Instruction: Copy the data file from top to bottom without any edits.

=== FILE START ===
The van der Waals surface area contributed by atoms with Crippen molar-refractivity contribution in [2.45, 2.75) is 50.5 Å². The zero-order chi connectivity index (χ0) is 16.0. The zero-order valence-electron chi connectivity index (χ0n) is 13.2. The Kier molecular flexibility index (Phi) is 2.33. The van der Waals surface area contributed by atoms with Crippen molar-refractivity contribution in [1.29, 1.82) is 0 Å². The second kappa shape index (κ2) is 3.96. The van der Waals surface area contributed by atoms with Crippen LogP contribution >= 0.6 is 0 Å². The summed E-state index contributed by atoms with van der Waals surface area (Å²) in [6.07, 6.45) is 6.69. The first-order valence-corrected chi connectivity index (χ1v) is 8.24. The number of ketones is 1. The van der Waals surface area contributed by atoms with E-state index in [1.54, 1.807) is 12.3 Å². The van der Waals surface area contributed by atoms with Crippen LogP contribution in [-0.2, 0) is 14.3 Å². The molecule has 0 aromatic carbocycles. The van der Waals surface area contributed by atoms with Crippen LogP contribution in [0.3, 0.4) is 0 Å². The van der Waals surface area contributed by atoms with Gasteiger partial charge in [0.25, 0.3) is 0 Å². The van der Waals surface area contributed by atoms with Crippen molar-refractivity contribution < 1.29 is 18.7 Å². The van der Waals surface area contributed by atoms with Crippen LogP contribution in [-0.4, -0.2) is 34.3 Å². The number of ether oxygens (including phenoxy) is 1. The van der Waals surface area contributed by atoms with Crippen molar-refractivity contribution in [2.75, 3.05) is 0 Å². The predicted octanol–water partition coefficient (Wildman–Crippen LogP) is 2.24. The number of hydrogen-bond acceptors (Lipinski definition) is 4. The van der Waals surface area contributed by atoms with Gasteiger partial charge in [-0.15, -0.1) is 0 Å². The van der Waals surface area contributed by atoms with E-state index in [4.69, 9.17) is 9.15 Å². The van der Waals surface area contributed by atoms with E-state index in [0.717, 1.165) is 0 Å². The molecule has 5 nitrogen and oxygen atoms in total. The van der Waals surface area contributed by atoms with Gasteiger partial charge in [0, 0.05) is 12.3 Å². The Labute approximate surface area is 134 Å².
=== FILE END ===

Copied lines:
The van der Waals surface area contributed by atoms with Crippen molar-refractivity contribution in [2.45, 2.75) is 50.5 Å². The zero-order chi connectivity index (χ0) is 16.0. The zero-order valence-electron chi connectivity index (χ0n) is 13.2. The Kier molecular flexibility index (Phi) is 2.33. The van der Waals surface area contributed by atoms with Crippen molar-refractivity contribution in [1.29, 1.82) is 0 Å². The second kappa shape index (κ2) is 3.96. The van der Waals surface area contributed by atoms with Crippen LogP contribution >= 0.6 is 0 Å². The summed E-state index contributed by atoms with van der Waals surface area (Å²) in [6.07, 6.45) is 6.69. The first-order valence-corrected chi connectivity index (χ1v) is 8.24. The number of ketones is 1. The van der Waals surface area contributed by atoms with E-state index in [1.54, 1.807) is 12.3 Å². The van der Waals surface area contributed by atoms with Crippen LogP contribution in [-0.2, 0) is 14.3 Å². The molecule has 0 aromatic carbocycles. The van der Waals surface area contributed by atoms with Crippen LogP contribution in [0.3, 0.4) is 0 Å². The van der Waals surface area contributed by atoms with Gasteiger partial charge in [0.25, 0.3) is 0 Å². The van der Waals surface area contributed by atoms with Crippen molar-refractivity contribution < 1.29 is 18.7 Å². The van der Waals surface area contributed by atoms with Crippen LogP contribution in [-0.4, -0.2) is 34.3 Å². The number of ether oxygens (including phenoxy) is 1. The van der Waals surface area contributed by atoms with Crippen molar-refractivity contribution in [2.75, 3.05) is 0 Å². The predicted octanol–water partition coefficient (Wildman–Crippen LogP) is 2.24. The number of hydrogen-bond acceptors (Lipinski definition) is 4. The van der Waals surface area contributed by atoms with Gasteiger partial charge in [-0.15, -0.1) is 0 Å². The van der Waals surface area contributed by atoms with E-state index in [4.69, 9.17) is 9.15 Å². The van der Waals surface area contributed by atoms with E-state index in [0.717, 1.165) is 0 Å². The molecule has 5 nitrogen and oxygen atoms in total. The van der Waals surface area contributed by atoms with Gasteiger partial charge in [0, 0.05) is 12.3 Å². The Labute approximate surface area is 134 Å².